Itchy Skin

Itchiness and redness of the skin is a prevalent symptom of inflammation in the body. This type of sign can be caused by allergies, inflammation diseases, or even an inefficient liver. If the liver is inflamed, it will produce significant amounts of a chemical that is a reactive protein, that can cause itchiness and redness in the skin. Inflammatory disease is the most common ailment in the field of dermatology. Skin inflammation will come in forms such as rashes, skin itching, redness, and even chronic conditions such as eczema, dermatitis, rosacea, and psoriasis. The skin can become itchy and inflamed due to allergies or exposure to a triggering stimulant, and the body will produce inflammatory hormones, causing this symptom. Itchy skin is also quite common in those with hepatitis, and if any itchiness or redness persists, a patient should see a health professional as soon as possible.

Gastrointestinal Issues, Lower Abdomen & Pelvic Pain

The two main ways to remedy inflammation in the gastrointestinal region are through diet and by maintaining a healthy weight. Diet and weight can both cause inflammation in the stomach and gastrointestinal tract, and the pain that is associated with this can be incredibly intense. Issues can arise within the digestive system due to inflammation such as acid reflux, bloating, constipation, and diarrhea. Diets rich in fruit, healthy fats, nuts, proteins, and seeds are ideal. Individuals dealing with stomach inflammation should avoid packaged and processed foods, as it can irritate the delicate lining of the digestive tract. A healthy weight is also greatly important in controlling inflammation in the body.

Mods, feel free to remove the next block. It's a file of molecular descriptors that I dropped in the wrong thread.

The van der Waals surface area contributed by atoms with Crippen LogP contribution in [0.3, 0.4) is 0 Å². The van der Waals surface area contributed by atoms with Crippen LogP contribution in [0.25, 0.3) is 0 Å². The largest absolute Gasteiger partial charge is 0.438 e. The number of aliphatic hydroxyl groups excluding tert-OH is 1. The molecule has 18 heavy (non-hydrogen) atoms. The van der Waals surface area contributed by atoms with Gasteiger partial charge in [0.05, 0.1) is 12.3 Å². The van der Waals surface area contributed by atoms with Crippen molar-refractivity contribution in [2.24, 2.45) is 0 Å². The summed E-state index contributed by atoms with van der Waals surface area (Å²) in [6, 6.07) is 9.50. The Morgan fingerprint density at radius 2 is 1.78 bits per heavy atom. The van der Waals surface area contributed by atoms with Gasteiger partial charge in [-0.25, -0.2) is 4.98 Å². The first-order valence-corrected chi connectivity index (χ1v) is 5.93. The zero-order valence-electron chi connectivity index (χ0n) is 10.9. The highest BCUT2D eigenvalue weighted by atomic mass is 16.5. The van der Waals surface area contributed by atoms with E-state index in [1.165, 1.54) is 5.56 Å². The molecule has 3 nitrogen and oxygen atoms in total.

The Risks Of Chronic Inflammation

Not only can inflammation become incredibly painful as well as an annoyance, but it can also affect the body in various damaging ways. Heart and cardiovascular disease have been linked to chronic inflammation, as a study from Stanford University found that the coronary artery disease risk may be connected to the internal genes associated with inflammation. If the lungs are inflamed, many complications can also arise. Asthma, chronic obstructive pulmonary disease, including bronchitis and emphysema, and infections may develop if the lungs are affected by inflammation.